Arthritis & Rheumatism, Volume 62,
November 2010 Abstract Supplement

Abstracts of the American College of
Rheumatology/Association of Rheumatology Health Professionals
Annual Scientific Meeting
Atlanta, Georgia November 6-11, 2010.


The Gene-Environment Interaction between HLA-SE and Smoking Plays an Important Role in Shaping the Reactivity of the ACPA Response to Several Citrullinated Antigens.

Willemze2,  Annemiek, Woude3,  Diane van der, Alemayehu1,  Wendim Ghidey, de Vries4,  René R. P, Huizinga3,  Tom W. J., Trouw3,  Leendert A., Toes3,  René E. M

Leiden University Medical Center, Department of Medical Statistics
Leiden University Medical Center, Department of Rheumatology, Leiden, The Netherlands
Leiden University Medical Center, Department of Rheumatology
Leiden University Medical Center. Department of Immunohematology and Blood Transfusion

Objective:

Rheumatoid arthritis is a complex genetic disorder. Human leucocyte antigen shared epitope (HLA SE) alleles are the strongest genetic risk factor for anti-citrullinated protein antibodies (ACPA) positive rheumatoid arthritis (RA). It has recently been postulated that a specific interaction exists between genotype, smoking and autoimmunity to a peptide from enolase. We showed recently that this is not specific for citrullinated a-enolase, but also for a peptide derived from citrullinated vimentin. The aim of this study was to further expand these findings by investigating if gene-environment interactions affect the reactivity pattern to other citrullinated antigens as well.

Methods:

The reactivity of 766 RA patients to cyclic citrullinated peptide (CCP) and to four citrullinated peptides derived from vimentin (cVim), fibrinogen (cFib), linear Enolase (cEnolase=C6lin) and Myelin Basic Protein (cMBP=anti-SA) was determined by enzyme-linked immunosorbent assay (ELISA). The separate effects of the HLA SE alleles and smoking were assessed by logistic regression analysis. Biologic interaction was analyzed by investigating if the effects of the risk factors combined exhibited departure from additivity.

Results:

The ACPA reactivity profile was affected by a significant biological interaction between the HLA SE alleles and smoking. Both the separate effects of HLA SE alleles and smoking, as well as their combined effects were present for anti-cVim, anti-cEnolase, anti-cMBP and anti-cFib. This effect was strongest for anti-cVim with an odds ratio (OR) of 41 (95% CI 14.7–118.5) in the anti-cVim-positive subset for smokers who were homozygous for the HLA SE alleles, compared to an OR of 6.2 (95% CI 2.4–16.1) in the anti-cVim-negative subset. For anti-enolase, this resulted in an OR of 40.0 (95% CI 11.4–135.2) in the positive subset and an OR of 10.1 (95% CI 4.2–24.2) in the negative group. Anti-MBP and Anti-cFib resulted in a more modest effect in interaction for smokers who were homozygous for SE (see table 1). Combining anti-cVim positive and anti-cEnolase positive patients that were homozygous for HLA SE and smokers, resulted in an even higher OR of 160.0 (95% CI 18.6–1373.0) compared to the anti-cVim negative and anti-cEnolase negative subset with an OR of 5.4 (95% CI 1.9–15.3).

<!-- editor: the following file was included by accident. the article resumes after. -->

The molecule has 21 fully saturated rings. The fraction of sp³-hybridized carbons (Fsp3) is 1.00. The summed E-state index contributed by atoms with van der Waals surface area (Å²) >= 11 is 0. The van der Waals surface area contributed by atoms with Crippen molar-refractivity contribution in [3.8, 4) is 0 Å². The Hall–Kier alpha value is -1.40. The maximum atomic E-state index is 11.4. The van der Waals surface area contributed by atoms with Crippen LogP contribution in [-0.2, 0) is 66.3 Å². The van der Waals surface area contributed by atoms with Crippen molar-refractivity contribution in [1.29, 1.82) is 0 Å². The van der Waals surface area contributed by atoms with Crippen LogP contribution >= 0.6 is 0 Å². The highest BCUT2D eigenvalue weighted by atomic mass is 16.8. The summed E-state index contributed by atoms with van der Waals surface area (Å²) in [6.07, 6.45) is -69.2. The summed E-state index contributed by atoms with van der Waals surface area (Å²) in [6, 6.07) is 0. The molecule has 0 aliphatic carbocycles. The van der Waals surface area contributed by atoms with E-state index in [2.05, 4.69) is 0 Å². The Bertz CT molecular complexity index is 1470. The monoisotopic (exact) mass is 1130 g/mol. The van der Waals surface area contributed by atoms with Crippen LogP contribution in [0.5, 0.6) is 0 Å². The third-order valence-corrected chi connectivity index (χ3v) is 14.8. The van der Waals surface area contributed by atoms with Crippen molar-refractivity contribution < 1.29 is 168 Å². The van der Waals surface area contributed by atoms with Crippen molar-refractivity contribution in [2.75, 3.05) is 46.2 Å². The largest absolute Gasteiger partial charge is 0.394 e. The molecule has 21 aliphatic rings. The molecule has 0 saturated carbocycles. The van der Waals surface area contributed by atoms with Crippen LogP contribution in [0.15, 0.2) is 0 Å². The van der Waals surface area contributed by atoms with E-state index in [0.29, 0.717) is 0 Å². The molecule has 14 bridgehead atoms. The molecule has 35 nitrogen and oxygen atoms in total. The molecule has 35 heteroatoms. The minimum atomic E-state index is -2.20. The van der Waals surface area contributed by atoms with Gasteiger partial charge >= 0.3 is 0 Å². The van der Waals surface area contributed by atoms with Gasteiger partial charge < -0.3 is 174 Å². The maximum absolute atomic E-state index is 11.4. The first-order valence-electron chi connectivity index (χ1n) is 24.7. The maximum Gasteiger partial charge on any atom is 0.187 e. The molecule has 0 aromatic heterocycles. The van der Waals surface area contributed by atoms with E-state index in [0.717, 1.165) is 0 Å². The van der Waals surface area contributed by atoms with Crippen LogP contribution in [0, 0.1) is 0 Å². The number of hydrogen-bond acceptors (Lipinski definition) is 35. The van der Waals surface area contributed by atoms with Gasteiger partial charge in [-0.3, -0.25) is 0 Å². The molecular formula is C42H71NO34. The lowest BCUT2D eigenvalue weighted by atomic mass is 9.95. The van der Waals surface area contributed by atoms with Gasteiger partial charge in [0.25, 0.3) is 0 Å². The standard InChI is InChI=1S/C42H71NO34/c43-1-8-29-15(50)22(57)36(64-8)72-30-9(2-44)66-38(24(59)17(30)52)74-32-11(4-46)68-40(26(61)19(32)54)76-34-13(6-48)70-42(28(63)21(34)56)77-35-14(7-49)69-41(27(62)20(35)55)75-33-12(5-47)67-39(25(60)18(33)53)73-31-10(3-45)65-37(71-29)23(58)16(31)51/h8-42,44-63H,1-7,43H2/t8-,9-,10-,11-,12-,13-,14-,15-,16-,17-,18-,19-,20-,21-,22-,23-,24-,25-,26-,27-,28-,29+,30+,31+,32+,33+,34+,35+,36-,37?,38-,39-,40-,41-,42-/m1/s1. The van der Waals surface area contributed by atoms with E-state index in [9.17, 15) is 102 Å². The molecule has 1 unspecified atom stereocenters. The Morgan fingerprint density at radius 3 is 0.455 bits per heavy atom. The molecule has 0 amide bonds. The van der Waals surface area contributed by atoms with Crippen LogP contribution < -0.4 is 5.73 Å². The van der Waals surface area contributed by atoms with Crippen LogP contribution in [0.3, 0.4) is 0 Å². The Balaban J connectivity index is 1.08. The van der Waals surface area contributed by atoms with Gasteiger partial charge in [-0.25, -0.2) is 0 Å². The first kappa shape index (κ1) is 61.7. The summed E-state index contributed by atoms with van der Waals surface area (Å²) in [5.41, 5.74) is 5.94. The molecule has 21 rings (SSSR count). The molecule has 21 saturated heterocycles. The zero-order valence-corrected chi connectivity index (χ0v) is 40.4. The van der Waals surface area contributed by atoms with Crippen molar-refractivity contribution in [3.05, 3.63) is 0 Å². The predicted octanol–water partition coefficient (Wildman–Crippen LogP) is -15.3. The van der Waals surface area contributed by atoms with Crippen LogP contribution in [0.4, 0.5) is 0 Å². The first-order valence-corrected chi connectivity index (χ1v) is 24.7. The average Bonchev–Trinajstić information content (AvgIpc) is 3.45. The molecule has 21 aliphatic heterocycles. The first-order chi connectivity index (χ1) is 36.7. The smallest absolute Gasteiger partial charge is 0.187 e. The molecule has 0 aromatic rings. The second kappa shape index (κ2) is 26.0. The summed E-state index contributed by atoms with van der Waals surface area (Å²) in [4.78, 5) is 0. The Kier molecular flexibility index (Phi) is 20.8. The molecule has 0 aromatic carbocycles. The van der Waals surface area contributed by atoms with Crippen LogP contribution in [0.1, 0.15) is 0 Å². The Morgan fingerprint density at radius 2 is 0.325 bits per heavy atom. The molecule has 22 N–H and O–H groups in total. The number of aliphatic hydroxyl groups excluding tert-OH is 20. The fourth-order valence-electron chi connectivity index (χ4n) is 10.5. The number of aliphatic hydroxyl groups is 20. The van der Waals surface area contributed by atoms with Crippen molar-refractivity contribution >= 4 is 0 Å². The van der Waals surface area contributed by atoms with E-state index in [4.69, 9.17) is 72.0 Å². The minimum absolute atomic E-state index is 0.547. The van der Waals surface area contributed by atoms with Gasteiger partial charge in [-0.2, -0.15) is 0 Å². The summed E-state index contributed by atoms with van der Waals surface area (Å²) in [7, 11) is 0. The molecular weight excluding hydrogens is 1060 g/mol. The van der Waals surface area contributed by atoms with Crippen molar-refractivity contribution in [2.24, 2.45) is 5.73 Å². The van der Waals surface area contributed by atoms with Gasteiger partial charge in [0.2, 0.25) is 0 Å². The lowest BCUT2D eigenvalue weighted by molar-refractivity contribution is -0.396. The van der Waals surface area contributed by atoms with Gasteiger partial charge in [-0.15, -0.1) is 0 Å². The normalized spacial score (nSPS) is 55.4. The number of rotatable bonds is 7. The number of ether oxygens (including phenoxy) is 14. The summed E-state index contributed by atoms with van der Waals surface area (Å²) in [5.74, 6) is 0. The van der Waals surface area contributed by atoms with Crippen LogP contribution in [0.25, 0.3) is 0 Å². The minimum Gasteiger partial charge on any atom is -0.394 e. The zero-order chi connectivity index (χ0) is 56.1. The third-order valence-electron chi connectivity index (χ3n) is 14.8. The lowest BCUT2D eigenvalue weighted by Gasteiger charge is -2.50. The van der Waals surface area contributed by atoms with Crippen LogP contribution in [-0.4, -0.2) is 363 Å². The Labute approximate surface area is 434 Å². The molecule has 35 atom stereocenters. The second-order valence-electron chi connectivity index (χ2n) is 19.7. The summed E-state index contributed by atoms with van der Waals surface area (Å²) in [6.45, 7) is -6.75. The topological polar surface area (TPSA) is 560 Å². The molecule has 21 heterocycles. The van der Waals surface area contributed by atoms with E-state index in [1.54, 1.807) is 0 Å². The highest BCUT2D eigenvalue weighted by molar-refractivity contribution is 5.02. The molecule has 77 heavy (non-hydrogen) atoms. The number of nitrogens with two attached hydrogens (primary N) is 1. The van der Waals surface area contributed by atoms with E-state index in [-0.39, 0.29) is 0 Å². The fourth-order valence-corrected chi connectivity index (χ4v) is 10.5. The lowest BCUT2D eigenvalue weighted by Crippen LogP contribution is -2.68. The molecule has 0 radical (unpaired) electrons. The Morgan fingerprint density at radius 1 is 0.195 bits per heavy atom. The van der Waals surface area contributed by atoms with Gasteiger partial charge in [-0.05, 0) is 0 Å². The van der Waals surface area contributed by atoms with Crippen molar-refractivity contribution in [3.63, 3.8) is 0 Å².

Table 1. Interaction between HLA SE alleles, smoking and autoimmunity to various citrullinated peptides in RA patients

 HLA SE positive and smokerHLA SE homozygous and smoker
 OR(95% CI)OR(95% CI)
CCP2-1.0(ref)1.0(ref)
CCP2+7.7(4.7–12.4)14.5(6.4–33.0)
CCP2+cVim+18.0(8.2–39.7)41.7(14.7–118.5)
CCP2+cVim-4.5(2.6–7.8)6.2(2.4–16.1)
CCP2+cEnolase+20.6(7.9–54.1)40.0(11.8–135.2)
CCP2+cEnolase-5.4(3.2–9.1)10.1(4.2–24.2)
CCP2+cMBP+11.7(6.4–21.5)23.3(9.3–58.3)
CCP2+cMBP-4.1(2.2–7.7)6.7(2.3–19.0)
CCP2+cFib+8.4(4.8–14.7)17.6(7.3–42.7)
CCP2+cFib-6.0(3.0–12.0)9.2(3.1–27.2)
CCP2+cVim+cEnolase+73.1(9.8–544.8)160.0(18.6–1373.0)
CCP2+cVim-cEnolase-3.9(2.2–7.1)5.5(1.9–15.3)

Conclusion:

The gene-environment interaction between the HLA SE alleles and smoking is not specific for citrullinated a-enolase or citrullinated vimentin, but rather extends to other citrullinated antigens as well. These findings indicate that gene-environment interactions play an important role in shaping the reactivity of the ACPA response by broadening the ACPA-recognition profile.

To cite this abstract, please use the following information:
Willemze, Annemiek, Woude, Diane van der, Alemayehu, Wendim Ghidey, de Vries, René R. P, Huizinga, Tom W. J., Trouw, Leendert A., et al; The Gene-Environment Interaction between HLA-SE and Smoking Plays an Important Role in Shaping the Reactivity of the ACPA Response to Several Citrullinated Antigens. [abstract]. Arthritis Rheum 2010;62 Suppl 10 :2114
DOI: 10.1002/art.29878

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